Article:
Oxford University says participant illness that halted its COVID-19 trial may not be linked to the vaccine

pharmafile | September 17, 2020 | News story | Research and Development coronavirus vaccines, vaccines 

The illness of one of the participants in the Oxford-AstraZeneca COVID-19 vaccine trial may not have been caused by the treatment itself, according to newly revealed information. 

The University of Oxford sent a document to other participants on the trials which said: “After independent review, these illnesses were either considered unlikely to be associated with the vaccine or there was insufficient evidence to say for certain that the illnesses were or were not related to the vaccine.”

The trials testing the vaccine have resumed in Britain, Brazil and South Africa after they were initially paused on 6 September. The American trials are still on a hiatus.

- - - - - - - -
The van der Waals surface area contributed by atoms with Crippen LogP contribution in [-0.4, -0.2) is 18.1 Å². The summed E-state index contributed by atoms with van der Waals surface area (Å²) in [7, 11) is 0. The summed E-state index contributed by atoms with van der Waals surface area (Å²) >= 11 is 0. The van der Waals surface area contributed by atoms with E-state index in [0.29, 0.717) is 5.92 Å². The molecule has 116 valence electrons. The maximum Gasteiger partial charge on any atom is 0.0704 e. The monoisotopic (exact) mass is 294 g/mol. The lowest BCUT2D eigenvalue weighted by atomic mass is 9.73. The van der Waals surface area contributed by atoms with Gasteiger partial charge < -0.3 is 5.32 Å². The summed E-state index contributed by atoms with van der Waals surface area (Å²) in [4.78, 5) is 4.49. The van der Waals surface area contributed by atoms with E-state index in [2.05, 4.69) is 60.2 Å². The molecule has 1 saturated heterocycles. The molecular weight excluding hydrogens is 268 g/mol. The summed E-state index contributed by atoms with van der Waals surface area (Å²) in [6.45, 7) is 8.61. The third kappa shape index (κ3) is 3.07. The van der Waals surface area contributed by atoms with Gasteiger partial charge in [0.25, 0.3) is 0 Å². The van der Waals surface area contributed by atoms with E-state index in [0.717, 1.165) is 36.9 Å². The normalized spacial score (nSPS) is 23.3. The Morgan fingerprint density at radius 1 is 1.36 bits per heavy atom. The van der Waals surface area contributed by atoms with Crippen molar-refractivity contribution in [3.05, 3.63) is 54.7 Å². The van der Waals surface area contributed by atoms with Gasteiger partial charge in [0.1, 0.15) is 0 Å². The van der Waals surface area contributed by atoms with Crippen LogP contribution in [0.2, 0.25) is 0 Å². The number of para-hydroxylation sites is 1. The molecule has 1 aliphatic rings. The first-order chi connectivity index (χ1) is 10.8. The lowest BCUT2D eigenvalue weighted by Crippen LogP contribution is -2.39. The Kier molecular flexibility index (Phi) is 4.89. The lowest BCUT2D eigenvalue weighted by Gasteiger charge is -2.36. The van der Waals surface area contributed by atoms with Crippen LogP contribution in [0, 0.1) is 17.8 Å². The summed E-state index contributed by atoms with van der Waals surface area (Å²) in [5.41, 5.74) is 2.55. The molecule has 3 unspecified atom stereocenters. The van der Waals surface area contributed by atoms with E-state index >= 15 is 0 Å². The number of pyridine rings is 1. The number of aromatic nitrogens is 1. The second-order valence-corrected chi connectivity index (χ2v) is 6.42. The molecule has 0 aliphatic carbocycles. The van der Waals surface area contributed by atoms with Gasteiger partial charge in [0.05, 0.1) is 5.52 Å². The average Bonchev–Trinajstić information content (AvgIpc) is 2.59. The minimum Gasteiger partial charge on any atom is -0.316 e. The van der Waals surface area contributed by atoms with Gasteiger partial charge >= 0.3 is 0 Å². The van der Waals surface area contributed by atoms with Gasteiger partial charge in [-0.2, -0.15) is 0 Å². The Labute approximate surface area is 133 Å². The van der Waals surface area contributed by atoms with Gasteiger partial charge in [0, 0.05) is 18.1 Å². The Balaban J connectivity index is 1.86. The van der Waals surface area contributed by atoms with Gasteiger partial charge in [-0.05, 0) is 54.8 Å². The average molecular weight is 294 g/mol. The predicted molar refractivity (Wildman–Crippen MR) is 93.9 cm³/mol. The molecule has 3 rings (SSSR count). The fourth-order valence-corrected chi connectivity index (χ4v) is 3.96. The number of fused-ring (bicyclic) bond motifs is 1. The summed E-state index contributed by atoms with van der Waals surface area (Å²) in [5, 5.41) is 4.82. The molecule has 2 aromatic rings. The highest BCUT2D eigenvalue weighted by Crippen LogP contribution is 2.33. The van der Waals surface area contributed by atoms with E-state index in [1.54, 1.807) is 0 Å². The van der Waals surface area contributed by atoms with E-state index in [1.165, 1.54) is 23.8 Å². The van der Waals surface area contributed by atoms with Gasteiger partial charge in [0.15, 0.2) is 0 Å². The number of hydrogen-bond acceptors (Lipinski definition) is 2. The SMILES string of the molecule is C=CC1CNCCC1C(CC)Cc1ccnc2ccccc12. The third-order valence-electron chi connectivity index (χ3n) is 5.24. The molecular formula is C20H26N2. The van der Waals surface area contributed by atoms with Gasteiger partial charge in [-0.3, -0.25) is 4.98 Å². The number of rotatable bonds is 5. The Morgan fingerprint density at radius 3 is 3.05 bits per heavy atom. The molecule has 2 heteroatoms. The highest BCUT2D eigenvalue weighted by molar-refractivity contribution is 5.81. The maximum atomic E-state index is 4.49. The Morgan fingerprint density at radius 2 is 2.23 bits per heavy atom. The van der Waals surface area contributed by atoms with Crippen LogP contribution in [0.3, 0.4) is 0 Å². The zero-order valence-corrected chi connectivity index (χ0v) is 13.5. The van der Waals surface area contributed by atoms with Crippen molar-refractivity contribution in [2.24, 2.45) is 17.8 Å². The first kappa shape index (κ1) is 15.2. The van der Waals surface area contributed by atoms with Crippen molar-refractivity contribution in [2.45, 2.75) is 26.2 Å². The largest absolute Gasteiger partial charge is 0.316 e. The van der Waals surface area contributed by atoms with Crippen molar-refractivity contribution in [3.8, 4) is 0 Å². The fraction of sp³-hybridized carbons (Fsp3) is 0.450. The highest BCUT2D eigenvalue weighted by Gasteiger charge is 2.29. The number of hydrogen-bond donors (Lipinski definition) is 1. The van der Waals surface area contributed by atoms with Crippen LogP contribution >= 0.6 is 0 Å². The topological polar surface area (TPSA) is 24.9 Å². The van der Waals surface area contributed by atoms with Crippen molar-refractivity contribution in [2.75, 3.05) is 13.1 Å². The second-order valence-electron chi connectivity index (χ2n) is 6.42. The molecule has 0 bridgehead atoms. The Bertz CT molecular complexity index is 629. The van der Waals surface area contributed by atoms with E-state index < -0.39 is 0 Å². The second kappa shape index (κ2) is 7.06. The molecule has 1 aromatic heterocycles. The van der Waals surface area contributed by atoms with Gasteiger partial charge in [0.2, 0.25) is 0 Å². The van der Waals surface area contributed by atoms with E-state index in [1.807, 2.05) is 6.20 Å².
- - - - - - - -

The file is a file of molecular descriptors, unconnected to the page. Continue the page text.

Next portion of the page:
It was paused for safety reasons after a participant developed unexplained neurological symptoms that included limb weakness. It is believed they were suffering from transverse myelitis, which is an inflammation of the sheath containing the nerves of the spinal cord. It can be treated with steroids but the condition can be permanent.

The Oxford-AstraZeneca vaccine is seen to be one of the most promising in the world. It uses a weakened version of the common cold virus and the genetic material of COVID-19’s spike protein.  

Despite this setback, Paul Soriot, the Chief Executive of AstraZeneca believes the vaccine could still be available by the end of 2020, or early 2021, if it is granted regulatory approval in the coming months. 

Conor Kavanagh

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